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In Oceanside : Shelter Offers a Haven for Abused Kids

Times Staff Writer

Judy Haworth-Adams has a favorite story about her days as a young, energetic but naive social worker in Los Angeles.

There was this woman, Mrs. Jones, who kept beating her son, Johnny. After a particularly severe beating--one that landed Johnny in an emergency room--Haworth-Adams was called to work with the mother.

“What is the problem?” Haworth-Adams asked.

“I can’t get Johnny to pick up his toys,” Mrs. Jones replied.

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“How does that make you feel?” the social worker continued.

“Angry,” the mother said.

Haworth-Adams immediately dove into the project of helping this woman. With Haworth-Adams’ help, Mrs. Jones lost 20 pounds, got a new hairdo, completed counseling and enrolled in a local junior college. And she stopped beating Johnny.

“So, after everything was complete, and I’m looking at this prize package that I personally helped create, I ask her ‘So, Mrs. Jones, do you have any last questions?’ ”

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“Just one,” the woman replied. “How do I get Johnny to pick up his toys?”

Now, as director of North County’s only family counseling center and shelter for abused children, Haworth-Adams is still dealing with the age-old issue of child abuse.

“Interestingly enough, here I was trained in psychotherapy, I had two kids of my own, but I didn’t know how to get Johnny to pick up his toys,” Haworth-Adams said.

At Casa de Amparo, next to the San Luis Rey Mission in Oceanside, Haworth-Adams and the entire staff of the center advocate a package of counseling and self-help groups to enable parents to get their children to pick up toys without battering them.

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For Haworth-Adams and Susan Richardson, who was instrumental in founding the shelter in 1979, a child abuser is not so much a sick person as someone who is lacking in parenting skills, someone who has never been taught to discipline properly.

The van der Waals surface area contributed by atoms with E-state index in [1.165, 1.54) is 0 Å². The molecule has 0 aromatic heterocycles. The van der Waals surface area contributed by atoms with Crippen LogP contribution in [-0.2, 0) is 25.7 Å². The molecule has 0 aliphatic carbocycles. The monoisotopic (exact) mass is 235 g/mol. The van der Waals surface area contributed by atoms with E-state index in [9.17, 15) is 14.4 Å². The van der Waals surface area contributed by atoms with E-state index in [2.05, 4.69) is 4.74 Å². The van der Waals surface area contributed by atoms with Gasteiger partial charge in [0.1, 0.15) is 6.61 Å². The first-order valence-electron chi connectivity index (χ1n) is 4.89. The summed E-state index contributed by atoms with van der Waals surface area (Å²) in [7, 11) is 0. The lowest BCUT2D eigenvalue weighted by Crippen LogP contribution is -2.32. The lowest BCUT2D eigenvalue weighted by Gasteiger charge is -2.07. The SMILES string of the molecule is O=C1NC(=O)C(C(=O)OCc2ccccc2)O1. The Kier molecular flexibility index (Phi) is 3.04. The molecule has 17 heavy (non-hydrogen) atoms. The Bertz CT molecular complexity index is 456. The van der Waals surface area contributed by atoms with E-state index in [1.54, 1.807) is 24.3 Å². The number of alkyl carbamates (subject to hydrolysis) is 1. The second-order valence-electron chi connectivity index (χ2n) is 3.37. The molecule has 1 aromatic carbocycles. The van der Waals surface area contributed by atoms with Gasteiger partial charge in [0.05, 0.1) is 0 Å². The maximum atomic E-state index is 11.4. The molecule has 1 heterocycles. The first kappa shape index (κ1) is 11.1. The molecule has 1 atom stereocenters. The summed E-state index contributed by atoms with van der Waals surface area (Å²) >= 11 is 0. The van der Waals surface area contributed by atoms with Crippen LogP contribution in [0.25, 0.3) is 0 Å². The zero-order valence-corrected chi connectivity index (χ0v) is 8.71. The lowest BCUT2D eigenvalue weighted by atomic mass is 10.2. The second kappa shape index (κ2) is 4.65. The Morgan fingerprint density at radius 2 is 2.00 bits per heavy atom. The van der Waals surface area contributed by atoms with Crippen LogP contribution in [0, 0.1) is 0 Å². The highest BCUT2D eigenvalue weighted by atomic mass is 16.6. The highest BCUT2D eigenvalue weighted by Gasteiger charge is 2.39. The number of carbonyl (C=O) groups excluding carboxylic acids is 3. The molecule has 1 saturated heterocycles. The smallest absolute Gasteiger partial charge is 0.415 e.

Casa, as it is referred to by the staff and its charges, provides the shelter for the children until the parents have learned to become better parents.

“Picking up toys requires a number of skills. It requires some environmental changes,” said Haworth-Adams, a licensed marriage, family and child counselor. “First, you need a toy box, then the child needs some guidance and a reward for good behavior . . . . Eventually, the parents realize that this works and the children learn to pick up toys.”

The sounds of birds chirping and rustling leaves mingle with the distant sounds of children at play at this nonprofit residential treatment center that was once the San Luis Rey Academy, a Catholic high school for girls. The center began accepting abused children, placed there voluntarily by parents, six years ago and began taking in court-appointed charges four years ago.

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Richardson, also a licensed family counselor and considered an expert on child abuse by her colleagues, set out to open a child shelter 10 years ago after her involvement with North County’s Woman Resource Center, also located next to the Mission.

“Women would call the resource center and say they were abusing their kids and I didn’t know what to say,” Richardson said. “We had a lot to learn.”

At that time, the only shelter in the county was the Hillcrest Receiving Home, near downtown San Diego.